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Re^2: Using TheSchwartz - 2 threads pick the same jobs. Any help ?

by BrowserUk (Pope)
on Dec 06, 2011 at 21:08 UTC ( #942116=note: print w/ replies, xml ) Need Help??


in reply to Re: Using TheSchwartz - 2 threads pick the same jobs. Any help ?
in thread Using TheSchwartz - 2 threads pick the same jobs. Any help ?

"thread safety" & "arrays" don't come into it.

The "queue" in this module appears to be a database table. And the "threads" are probably forked processes.

I say "probably" because after 20 minutes of source diving, I'm still not sure. What I can say is that I saw no sign of threading.

I can also say that this is the single most horrendously complex, over-engineered, stupefyingly over-architected module I've yet encountered. That doesn't mean it doesn't work, or that it might not work very well.

Just that I wouldn't want to be the one responsible for deciding that it has been adequately tested. Or trying to track down bugs.


With the rise and rise of 'Social' network sites: 'Computers are making people easier to use everyday'
Examine what is said, not who speaks -- Silence betokens consent -- Love the truth but pardon error.
"Science is about questioning the status quo. Questioning authority".
In the absence of evidence, opinion is indistinguishable from prejudice.

The start of some sanity?


Comment on Re^2: Using TheSchwartz - 2 threads pick the same jobs. Any help ?
Re^3: Using TheSchwartz - 2 threads pick the same jobs. Any help ?
by spx2 (Chaplain) on Dec 07, 2011 at 13:08 UTC

    Well how 'bout locking/unlocking them tables to prevent this from happening ?

    About TheSchwartz being over-*, well.. I actually saw a lot of people using it, and lots of jobs on jobs.perl.org featuring TheSchwartz as a required skill .. so I'd imagine we're missing something from the picture, and that it probably is a good module.

    Equally, one could easily write a distributed job queue, using Redis, MongoDB, zeromq, rabbitmq and many others.

      Locking and unlocking tables is a pretty bad way to prevent race conditions compared to just using transactions. Even a pretend "database" like MySQL can support transactions these days. And even in MySQL without transactions, you can still prevent race conditions by making the assignment of a job a single UPDATE statement:

      UPDATE joblist SET pid = ? WHERE jobid = ? AND pid IS NULL

      (Just as an example and not based on having even glanced at TheSchwartz.) Including "pid IS NULL" in the WHERE clause of the UPDATE is what makes this type of assignment step "atomic".

      - tye        

        Seeing as my experience with SQL is completely amateurish (I've only used SQL for things like the CB stats database, never for a commercial-grade system), I want to see if I understand your "pid IS NULL" == "atomic" bit, as that likely would not have occurred to me, largely due to that lack of experience, so this is mostly an effort to internalise it by stating what is likely obvious to more experienced people.

        If we simply had UPDATE joblist SET pid = ? WHERE jobid = ?, the theory is that since the determination of the jobid could be happening on two (or more) threads at the same time, and it is NOT part of the same query, the db could return the same jobid to more than one thread, and then they both try to update the db with their pid. In this case, the last one wins, but all earlier updates thought they were successful, so those threads would not know that their jobid was stolen from them.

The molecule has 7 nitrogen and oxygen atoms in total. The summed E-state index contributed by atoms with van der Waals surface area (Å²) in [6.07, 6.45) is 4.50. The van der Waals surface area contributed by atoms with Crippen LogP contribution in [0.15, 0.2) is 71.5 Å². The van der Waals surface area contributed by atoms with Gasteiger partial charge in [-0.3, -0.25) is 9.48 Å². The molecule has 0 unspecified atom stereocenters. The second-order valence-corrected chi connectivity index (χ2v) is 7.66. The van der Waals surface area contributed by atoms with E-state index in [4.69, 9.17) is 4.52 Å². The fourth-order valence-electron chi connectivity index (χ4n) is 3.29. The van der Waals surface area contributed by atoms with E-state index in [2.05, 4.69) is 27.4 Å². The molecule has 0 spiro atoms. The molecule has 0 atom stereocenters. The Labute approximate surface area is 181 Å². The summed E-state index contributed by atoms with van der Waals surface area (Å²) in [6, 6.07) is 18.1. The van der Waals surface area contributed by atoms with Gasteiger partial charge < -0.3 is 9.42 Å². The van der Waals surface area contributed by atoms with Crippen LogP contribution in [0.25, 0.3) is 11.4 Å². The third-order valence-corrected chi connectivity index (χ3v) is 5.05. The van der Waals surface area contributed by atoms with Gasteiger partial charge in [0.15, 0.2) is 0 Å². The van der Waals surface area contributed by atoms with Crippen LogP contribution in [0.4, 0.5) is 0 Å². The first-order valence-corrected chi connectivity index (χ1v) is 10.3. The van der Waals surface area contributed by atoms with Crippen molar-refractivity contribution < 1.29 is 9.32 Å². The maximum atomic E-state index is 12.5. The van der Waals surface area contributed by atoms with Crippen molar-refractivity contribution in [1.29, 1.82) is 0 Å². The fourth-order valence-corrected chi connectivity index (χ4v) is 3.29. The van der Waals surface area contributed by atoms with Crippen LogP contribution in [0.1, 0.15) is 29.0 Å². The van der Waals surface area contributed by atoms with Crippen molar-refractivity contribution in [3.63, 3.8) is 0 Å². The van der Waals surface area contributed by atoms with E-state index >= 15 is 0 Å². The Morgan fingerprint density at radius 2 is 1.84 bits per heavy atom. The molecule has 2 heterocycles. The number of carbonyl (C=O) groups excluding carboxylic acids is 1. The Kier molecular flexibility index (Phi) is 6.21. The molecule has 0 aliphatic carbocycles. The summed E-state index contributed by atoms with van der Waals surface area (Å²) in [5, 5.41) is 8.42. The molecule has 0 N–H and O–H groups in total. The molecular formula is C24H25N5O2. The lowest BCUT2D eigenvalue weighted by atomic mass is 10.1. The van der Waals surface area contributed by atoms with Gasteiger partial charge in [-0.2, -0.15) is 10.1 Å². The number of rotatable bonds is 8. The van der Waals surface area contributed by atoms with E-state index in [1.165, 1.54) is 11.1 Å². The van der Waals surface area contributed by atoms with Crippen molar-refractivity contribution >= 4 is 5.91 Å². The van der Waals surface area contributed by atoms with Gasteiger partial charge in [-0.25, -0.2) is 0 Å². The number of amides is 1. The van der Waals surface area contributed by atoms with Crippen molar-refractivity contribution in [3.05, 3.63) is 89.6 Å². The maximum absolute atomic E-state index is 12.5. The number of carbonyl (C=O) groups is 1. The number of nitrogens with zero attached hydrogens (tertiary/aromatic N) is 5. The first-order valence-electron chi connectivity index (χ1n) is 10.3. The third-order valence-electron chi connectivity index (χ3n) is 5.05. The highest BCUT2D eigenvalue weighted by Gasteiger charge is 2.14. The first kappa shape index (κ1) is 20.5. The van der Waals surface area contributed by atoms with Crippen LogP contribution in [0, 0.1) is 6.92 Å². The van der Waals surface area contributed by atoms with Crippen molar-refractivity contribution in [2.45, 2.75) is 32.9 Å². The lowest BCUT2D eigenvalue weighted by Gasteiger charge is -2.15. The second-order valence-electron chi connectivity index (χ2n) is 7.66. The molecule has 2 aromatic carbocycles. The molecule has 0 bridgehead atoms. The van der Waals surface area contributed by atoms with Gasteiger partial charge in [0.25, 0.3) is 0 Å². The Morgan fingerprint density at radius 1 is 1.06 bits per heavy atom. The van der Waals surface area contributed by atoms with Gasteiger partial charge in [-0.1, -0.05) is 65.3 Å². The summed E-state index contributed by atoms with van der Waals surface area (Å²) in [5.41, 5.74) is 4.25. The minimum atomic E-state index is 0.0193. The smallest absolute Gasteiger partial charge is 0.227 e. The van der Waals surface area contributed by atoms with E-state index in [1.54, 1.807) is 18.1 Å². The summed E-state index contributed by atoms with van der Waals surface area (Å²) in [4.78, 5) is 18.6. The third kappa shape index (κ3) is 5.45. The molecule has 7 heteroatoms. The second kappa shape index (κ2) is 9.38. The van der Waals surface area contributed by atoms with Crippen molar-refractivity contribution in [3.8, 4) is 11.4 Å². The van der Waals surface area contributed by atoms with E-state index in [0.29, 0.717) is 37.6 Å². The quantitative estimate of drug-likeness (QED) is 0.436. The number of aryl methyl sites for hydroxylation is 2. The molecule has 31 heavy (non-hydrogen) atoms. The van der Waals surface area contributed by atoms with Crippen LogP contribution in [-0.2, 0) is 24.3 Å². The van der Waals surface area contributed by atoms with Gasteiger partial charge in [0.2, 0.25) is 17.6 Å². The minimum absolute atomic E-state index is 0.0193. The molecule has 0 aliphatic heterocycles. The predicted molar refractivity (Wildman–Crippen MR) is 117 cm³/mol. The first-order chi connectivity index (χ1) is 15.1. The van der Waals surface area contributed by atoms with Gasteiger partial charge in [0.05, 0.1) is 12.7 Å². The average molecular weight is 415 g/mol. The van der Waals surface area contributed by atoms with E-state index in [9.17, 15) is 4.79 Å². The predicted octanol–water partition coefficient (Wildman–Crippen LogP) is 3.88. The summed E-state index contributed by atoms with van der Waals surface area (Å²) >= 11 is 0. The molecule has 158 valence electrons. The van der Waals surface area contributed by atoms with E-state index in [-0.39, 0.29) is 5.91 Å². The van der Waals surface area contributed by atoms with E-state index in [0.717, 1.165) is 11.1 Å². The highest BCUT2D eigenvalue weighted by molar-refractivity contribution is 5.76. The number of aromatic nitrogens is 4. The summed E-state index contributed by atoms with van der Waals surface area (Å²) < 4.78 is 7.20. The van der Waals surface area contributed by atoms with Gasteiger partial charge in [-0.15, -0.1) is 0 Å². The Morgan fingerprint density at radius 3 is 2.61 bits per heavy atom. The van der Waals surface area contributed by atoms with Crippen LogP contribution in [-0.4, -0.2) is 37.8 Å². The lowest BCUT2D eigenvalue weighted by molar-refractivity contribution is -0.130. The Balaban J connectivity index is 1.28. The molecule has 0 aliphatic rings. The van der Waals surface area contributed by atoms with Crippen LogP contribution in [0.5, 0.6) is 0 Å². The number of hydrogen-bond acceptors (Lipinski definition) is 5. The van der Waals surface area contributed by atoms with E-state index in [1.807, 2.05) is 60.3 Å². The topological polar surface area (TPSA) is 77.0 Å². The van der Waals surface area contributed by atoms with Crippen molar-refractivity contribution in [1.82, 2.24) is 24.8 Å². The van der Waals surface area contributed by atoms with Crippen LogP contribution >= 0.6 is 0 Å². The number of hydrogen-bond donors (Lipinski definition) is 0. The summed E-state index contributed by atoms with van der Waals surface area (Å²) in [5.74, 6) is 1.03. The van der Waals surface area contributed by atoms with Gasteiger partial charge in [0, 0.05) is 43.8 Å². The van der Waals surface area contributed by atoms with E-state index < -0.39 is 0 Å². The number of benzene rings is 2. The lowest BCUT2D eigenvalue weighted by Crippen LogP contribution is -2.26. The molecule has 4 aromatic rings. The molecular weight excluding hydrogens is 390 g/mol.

With the pid IS NULL bit, the first thread to claim the jobid still gets it, but all other threads will have this update statement fail. Thus, it is imperative in this system that one checks the return value from the UPDATE (we'd expect "1" if it succeeded in updating what should be a single row, assuming jobid's are unique, which seems like a reasonable assumption here, and "0" if the row was not updated). If the return shows failure, we need to loop back and find a new satisfactory jobid, and try again.

        If I'm understanding this correctly, I may need to go back to my own SQL code to see if this is needed in the CB stats or some such :-) Thanks, tye. And thanks marto for mentioning it in the CB causing me to go looking at it.

      Well how 'bout locking/unlocking those tables to prevent this from happening ?

      Dunno. Maybe that'd work. But if a module's users have to even consider adding such things, then it doesn't bode well for ...

      ... that it probably is a good module.

      A pretty basic requirement of a "reliable job queue", is that once you take a job out of the queue, nobody else will be able to.

      Even ignoring the complexity problems of the implementation, I think that using an RDBMS as the basis of a distributed queue is fraught with problems architecturally speaking. RDBMSs are designed to be servers in a client-server world; supreme masters of the data they control; responsible only for ensuring the total coherency of that data at all times.

      Whilst the big boys -- Oracle, IBM, MS et al -- have add-ons for running their RDBMSs on clusters, they only achieve reliability by throwing multiply redundant high-availability hardware at the problem. Running one of the lesser-mortal free RDBMSs on commodity hardware is never going to achieve reliability.


      With the rise and rise of 'Social' network sites: 'Computers are making people easier to use everyday'
      Examine what is said, not who speaks -- Silence betokens consent -- Love the truth but pardon error.
      "Science is about questioning the status quo. Questioning authority".
      In the absence of evidence, opinion is indistinguishable from prejudice.

      The start of some sanity?

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